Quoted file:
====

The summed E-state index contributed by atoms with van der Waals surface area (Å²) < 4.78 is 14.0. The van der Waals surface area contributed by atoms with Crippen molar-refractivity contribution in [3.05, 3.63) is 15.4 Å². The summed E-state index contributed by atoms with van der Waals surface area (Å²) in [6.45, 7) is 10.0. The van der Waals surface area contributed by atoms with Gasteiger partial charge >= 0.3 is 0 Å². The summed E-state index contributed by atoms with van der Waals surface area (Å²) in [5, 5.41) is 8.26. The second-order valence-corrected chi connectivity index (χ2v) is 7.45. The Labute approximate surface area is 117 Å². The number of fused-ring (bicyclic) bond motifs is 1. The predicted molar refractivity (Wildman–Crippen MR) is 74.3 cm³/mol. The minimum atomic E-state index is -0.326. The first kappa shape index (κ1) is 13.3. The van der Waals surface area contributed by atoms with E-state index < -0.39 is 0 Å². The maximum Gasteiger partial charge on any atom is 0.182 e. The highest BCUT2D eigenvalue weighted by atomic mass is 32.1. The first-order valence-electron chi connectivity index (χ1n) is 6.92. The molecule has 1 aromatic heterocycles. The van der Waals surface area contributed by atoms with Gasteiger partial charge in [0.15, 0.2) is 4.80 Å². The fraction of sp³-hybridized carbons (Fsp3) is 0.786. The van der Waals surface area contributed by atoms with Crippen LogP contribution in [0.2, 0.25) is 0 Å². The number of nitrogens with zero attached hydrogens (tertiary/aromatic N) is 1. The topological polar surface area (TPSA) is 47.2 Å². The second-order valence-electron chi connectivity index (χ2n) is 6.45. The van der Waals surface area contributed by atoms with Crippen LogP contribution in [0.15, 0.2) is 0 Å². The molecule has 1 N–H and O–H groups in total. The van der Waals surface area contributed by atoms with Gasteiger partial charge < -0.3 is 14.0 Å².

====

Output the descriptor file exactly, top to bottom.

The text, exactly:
The summed E-state index contributed by atoms with van der Waals surface area (Å²) < 4.78 is 14.0. The van der Waals surface area contributed by atoms with Crippen molar-refractivity contribution in [3.05, 3.63) is 15.4 Å². The summed E-state index contributed by atoms with van der Waals surface area (Å²) in [6.45, 7) is 10.0. The van der Waals surface area contributed by atoms with Gasteiger partial charge >= 0.3 is 0 Å². The summed E-state index contributed by atoms with van der Waals surface area (Å²) in [5, 5.41) is 8.26. The second-order valence-corrected chi connectivity index (χ2v) is 7.45. The Labute approximate surface area is 117 Å². The number of fused-ring (bicyclic) bond motifs is 1. The predicted molar refractivity (Wildman–Crippen MR) is 74.3 cm³/mol. The minimum atomic E-state index is -0.326. The first kappa shape index (κ1) is 13.3. The van der Waals surface area contributed by atoms with E-state index < -0.39 is 0 Å². The maximum Gasteiger partial charge on any atom is 0.182 e. The highest BCUT2D eigenvalue weighted by atomic mass is 32.1. The first-order valence-electron chi connectivity index (χ1n) is 6.92. The molecule has 1 aromatic heterocycles. The van der Waals surface area contributed by atoms with Gasteiger partial charge in [0.15, 0.2) is 4.80 Å². The fraction of sp³-hybridized carbons (Fsp3) is 0.786. The van der Waals surface area contributed by atoms with Crippen LogP contribution in [0.2, 0.25) is 0 Å². The number of nitrogens with zero attached hydrogens (tertiary/aromatic N) is 1. The topological polar surface area (TPSA) is 47.2 Å². The second-order valence-electron chi connectivity index (χ2n) is 6.45. The van der Waals surface area contributed by atoms with Crippen LogP contribution in [0.15, 0.2) is 0 Å². The molecule has 1 N–H and O–H groups in total. The van der Waals surface area contributed by atoms with Gasteiger partial charge < -0.3 is 14.0 Å².